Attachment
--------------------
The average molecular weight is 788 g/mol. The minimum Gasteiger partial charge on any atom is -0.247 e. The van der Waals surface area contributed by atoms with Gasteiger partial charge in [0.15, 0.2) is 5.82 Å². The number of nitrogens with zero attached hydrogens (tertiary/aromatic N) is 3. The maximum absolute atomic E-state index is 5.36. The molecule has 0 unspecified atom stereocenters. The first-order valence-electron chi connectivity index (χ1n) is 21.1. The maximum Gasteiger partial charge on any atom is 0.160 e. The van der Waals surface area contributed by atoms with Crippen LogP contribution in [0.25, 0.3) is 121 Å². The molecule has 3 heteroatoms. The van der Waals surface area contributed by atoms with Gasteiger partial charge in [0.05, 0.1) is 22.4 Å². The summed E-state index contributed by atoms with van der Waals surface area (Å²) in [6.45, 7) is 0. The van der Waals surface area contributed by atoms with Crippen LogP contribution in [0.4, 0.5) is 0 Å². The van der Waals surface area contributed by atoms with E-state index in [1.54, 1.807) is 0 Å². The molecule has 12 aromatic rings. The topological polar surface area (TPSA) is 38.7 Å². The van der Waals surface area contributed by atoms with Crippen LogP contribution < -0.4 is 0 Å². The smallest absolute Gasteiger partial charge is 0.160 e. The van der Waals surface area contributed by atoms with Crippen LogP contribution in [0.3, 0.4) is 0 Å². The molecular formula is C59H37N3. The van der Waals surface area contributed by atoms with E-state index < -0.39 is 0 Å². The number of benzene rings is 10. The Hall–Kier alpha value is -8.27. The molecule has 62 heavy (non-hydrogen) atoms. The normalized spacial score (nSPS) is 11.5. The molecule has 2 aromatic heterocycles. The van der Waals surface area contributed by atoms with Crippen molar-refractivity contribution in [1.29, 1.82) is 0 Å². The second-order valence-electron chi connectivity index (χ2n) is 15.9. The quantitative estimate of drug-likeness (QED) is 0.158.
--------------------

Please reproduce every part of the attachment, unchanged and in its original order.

The average molecular weight is 788 g/mol. The minimum Gasteiger partial charge on any atom is -0.247 e. The van der Waals surface area contributed by atoms with Gasteiger partial charge in [0.15, 0.2) is 5.82 Å². The number of nitrogens with zero attached hydrogens (tertiary/aromatic N) is 3. The maximum absolute atomic E-state index is 5.36. The molecule has 0 unspecified atom stereocenters. The first-order valence-electron chi connectivity index (χ1n) is 21.1. The maximum Gasteiger partial charge on any atom is 0.160 e. The van der Waals surface area contributed by atoms with Crippen LogP contribution in [0.25, 0.3) is 121 Å². The molecule has 3 heteroatoms. The van der Waals surface area contributed by atoms with Gasteiger partial charge in [0.05, 0.1) is 22.4 Å². The summed E-state index contributed by atoms with van der Waals surface area (Å²) in [6.45, 7) is 0. The van der Waals surface area contributed by atoms with Crippen LogP contribution in [0.4, 0.5) is 0 Å². The van der Waals surface area contributed by atoms with E-state index in [1.54, 1.807) is 0 Å². The molecule has 12 aromatic rings. The topological polar surface area (TPSA) is 38.7 Å². The van der Waals surface area contributed by atoms with Crippen LogP contribution < -0.4 is 0 Å². The smallest absolute Gasteiger partial charge is 0.160 e. The van der Waals surface area contributed by atoms with Crippen LogP contribution in [0.3, 0.4) is 0 Å². The molecular formula is C59H37N3. The van der Waals surface area contributed by atoms with E-state index < -0.39 is 0 Å². The number of benzene rings is 10. The Hall–Kier alpha value is -8.27. The molecule has 62 heavy (non-hydrogen) atoms. The normalized spacial score (nSPS) is 11.5. The molecule has 2 aromatic heterocycles. The van der Waals surface area contributed by atoms with Crippen molar-refractivity contribution in [1.29, 1.82) is 0 Å². The second-order valence-electron chi connectivity index (χ2n) is 15.9. The quantitative estimate of drug-likeness (QED) is 0.158.